I have a confession to make… in general, I think out of the box brownie mixes are better than brownies from scratch. Crazy, I know. But it’s true. I haven’t found a brownie recipe that really beats Ghirardelli Triple Chocolate mix. But! These come close. And they offer a rich nuttiness (thanks to the browned butter) that’s distinct and delicious.
See, I like a chewy brownie. It should be somewhat crisp on the outside with a rich, gooey center that still has some structure to it. So it’s chewy rather than straight fudgy. Admittedly, this is a somewhat nuanced, nitpicky pallet thing that’s hard to describe. But box brownie mixes can achieve it while I’ve yet to really get it right with a scratch recipe. It’s probably the preservatives. Who knows.
The important thing is that these come close! If I have to make brownies in future, and I’m not going for a Nutella brownie, then this will be my new go-to recipe. They’re relatively standard brownies with just enough of a flavor twist to make them unique.
I wasn’t sure if the brown butter flavor would really come through with a dark chocolate recipe, but it does. And the lower cooking temperature, generous amount of egg, and limited flour likely contribute to the texture that meets my preferences.
It’s also nice that these make a big ol’ batch – 9×13 rather than the never-quite-enough 8×8 pan. Consequently, this made enough brownies to feed my improv team and to chop into brownie chunks for an ice cream experiment. Definitely a plus. And one of my favorite things about most brownie recipes is that you melt the butter, so you don’t necessarily have to plan ahead and leave butter on the counter to soften.
Probably because I was in a bit of a hurry, I misread the recipe and added more salt than it called for – but that was part of what made them a hit with folks. Sweet and salty are usually a pretty great combo, and this is no exception.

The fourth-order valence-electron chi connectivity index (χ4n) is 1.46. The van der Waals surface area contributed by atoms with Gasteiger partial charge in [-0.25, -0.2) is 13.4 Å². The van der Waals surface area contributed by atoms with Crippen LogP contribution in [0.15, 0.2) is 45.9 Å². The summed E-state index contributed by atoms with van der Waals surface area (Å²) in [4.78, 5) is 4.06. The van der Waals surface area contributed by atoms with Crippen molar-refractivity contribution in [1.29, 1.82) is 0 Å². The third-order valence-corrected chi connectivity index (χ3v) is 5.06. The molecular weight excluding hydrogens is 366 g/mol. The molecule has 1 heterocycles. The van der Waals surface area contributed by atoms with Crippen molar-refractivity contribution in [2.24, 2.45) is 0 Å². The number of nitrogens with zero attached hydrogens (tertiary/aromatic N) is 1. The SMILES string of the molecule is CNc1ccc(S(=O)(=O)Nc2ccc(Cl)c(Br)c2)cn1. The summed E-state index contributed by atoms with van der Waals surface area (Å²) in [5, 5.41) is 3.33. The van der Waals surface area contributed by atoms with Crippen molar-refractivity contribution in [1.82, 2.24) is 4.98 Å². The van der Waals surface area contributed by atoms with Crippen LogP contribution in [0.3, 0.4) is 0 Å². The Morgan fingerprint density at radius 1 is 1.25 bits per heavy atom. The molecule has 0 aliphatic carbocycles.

*I should probably also confess I didn’t use the expensive butter for these – it’s just there for the photo op.
Brown Butter Brownies
- 1 cup of unsalted butter, cut into chunks (2 sticks)
- 2 cups granulated sugar
- 1½ cups unsweetened cocoa powder
- 3/4 teaspoon kosher salt
- 1/2 teaspoon baking powder
- 2 teaspoons vanilla extract
- 2 Tablespoons strongly brewed coffee/decaf (or water)
- 5 large eggs
- 1 cup of unbleached all purpose flour
- 1 cup of dark chocolate chips or chunks (I like Ghirardelli dark chips as they’re bigger and chunkier)
Preheat your oven to 325° F, and line a 9 x 13 inch baking pan with foil (especially if it’s a glass dish like mine). Coat the foil with nonstick spray.
In a medium saucepan, brown the butter over a medium heat. This takes 8-10 minutes, generally. Let the butter melt, stirring frequently. It will turn from a bright yellow to a white bubbling foam that hisses and crackles. When the foam starts to die down keep a close eye on the butter because it will quickly start to form brown bits on the bottom of the pan, and you have to keep stirring it so that they don’t burn and turn black. Once you see lots of light brown flecks floating around your butter, and the liquid has taken on an amber tone, quickly remove the pan from the heat.
Add the sugar, cocoa powder, baking powder, salt, vanilla and coffee to the saucepan, mixing it all together with a wooden spoon. At first it’ll seem grainy, but it will smooth out. Let it cool for 5 minutes or so.
Add the eggs to the warm mixture, one at a time, stirring quickly so that there isn’t a chance of the eggs cooking. After about a minute of constant stirring, the batter starts to look shiny and thick. Once it does, add in the flour, mixing it all together for another minute.
Gently stir in the chunks of dark chocolate, right before you put the batter in the oven.
Transfer the batter to your pan, making sure it is spread out evenly and fills all the corners. Bake in the middle of the oven for 25-27 minutes, or until a toothpick inserted in the middle comes out mostly clean.
Cool entirely on a wire rack before cutting and serving. It’ll be a challenge, but brownies, especially gooey ones like these, do better if you give them time to set.